When I tried to imagine myself fucking with a condom, all I could imagine going through my head was not “I’m using a condom, what could go wrong?” but rather “is it safe to be having sex with this person? Are they uninfected or not? What’s stopping me from asking them?” If the answer was “no” or “I don’t know”, I realized I would be in the wrong situation. And if the answer was yes, the condom was completely useless, not to mention counterproductive to my primary goal of enjoying intimacy and sex.

Of course, the only way that I could conceive of being certain that someone (including myself) was not infected would be confirmatory test results coupled with the ruling out of likely risk factors. To illustrate, if I tested negative for HIV, for example, and I haven’t had sex with anyone since, or encountered any other risk factors, I am presumably still negative for HIV. If I develop a sexual relationship with Kristin, who is in the same situation as me, then I don’t have to worry about contracting HIV from Kristin, or she from me. If I then develop a sexual relationship with Tracey, and Tracey and her other partner, Bob, have both tested negative and not had sex with anyone in the intervening time, then I don’t have to worry about contracting it from Tracey or from Bob (via Tracey), and Kristin doesn’t have to worry about contracting it from either of them via me. If at any point this chain of confirmation was broken, clear communication channels would protect everyone involved. For example, if Kristin told me, “I had sex with Jason this weekend, and we used a condom but we didn’t talk about our STI status”, then Kristin and I could back off our level of sexual contact until that situation was confirmed as either safe or not safe/unknown. Meanwhile, I don’t have to worry about contracting HIV from Kristin, and Tracey and Bob don’t have to worry about contracting it from me.

At first I concluded that this would necessitate the prohibitive micromanagement of the intimate relations of not just all of my lovers but in fact, my entire sexual network, but eventually I realized that if I was smart enough to prevent myself from becoming infected and principled enough to not infect my partners, and I believed that my lovers were at least as smart and principled as me, I could also trust them to protect themselves and me from becoming infected. So, by adopting the policy of only becoming sexually intimate with people who I thought were at least as smart and principled as me (a good policy in its own right), establishing a solid ground of communication and trust before developing a sexual relationship (also a good policy in its own right) and applying my premise that “you can trust whomever you decide is trustworthy”, I realized that I could maintain a “firewall” of active communication with my regular partners without any need for micromanagement whatsoever, just by sustaining an affirmative answer to the question “Is it safe for us to have sex?”  Though nothing is foolproof, this policy of trust based in open communication allows me to make conscious decisions about how to manage infection risks, rather than being in the dark and hoping for the best.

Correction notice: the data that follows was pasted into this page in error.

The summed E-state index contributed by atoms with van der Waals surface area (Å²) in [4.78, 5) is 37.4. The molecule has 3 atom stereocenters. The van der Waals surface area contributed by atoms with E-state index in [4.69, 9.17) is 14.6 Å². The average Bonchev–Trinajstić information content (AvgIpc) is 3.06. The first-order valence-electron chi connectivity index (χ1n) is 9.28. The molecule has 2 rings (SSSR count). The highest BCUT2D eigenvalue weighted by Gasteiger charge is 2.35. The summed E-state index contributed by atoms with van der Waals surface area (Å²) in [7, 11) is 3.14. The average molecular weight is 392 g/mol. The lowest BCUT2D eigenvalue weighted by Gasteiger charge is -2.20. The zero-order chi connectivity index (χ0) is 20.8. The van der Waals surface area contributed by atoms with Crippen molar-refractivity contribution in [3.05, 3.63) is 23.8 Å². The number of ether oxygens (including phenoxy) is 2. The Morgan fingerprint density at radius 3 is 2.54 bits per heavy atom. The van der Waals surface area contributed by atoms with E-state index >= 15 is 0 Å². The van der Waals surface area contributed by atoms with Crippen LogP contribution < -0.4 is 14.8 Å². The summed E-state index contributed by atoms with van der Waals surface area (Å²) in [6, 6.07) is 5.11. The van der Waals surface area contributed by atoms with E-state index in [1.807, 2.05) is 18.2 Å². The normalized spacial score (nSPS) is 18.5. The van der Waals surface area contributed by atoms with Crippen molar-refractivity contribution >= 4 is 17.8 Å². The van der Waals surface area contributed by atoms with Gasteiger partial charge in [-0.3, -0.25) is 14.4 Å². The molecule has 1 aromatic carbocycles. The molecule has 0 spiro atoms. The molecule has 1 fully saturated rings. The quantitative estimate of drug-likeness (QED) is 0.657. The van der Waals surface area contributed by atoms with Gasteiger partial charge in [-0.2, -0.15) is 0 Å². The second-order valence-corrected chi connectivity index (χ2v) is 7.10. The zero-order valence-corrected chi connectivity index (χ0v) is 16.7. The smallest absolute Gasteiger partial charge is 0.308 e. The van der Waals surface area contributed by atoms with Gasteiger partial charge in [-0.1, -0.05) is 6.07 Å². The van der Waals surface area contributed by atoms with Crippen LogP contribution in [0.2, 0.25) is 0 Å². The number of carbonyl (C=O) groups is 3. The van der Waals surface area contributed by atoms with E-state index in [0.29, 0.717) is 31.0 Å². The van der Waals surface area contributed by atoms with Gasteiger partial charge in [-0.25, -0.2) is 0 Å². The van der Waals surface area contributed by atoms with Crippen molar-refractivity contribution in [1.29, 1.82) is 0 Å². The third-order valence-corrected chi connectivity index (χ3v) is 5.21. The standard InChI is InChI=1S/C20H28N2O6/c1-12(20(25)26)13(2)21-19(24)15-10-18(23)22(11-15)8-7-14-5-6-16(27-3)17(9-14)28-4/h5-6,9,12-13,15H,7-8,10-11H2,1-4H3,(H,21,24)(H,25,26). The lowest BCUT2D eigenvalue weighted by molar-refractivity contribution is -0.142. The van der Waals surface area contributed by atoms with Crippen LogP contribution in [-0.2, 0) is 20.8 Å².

Bottom line: physical barriers are a personal choice that do not obviate the need for communication, trust, and good judgment, any more than wearing a seat belt validates reckless driving.

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From → Controversy, Sex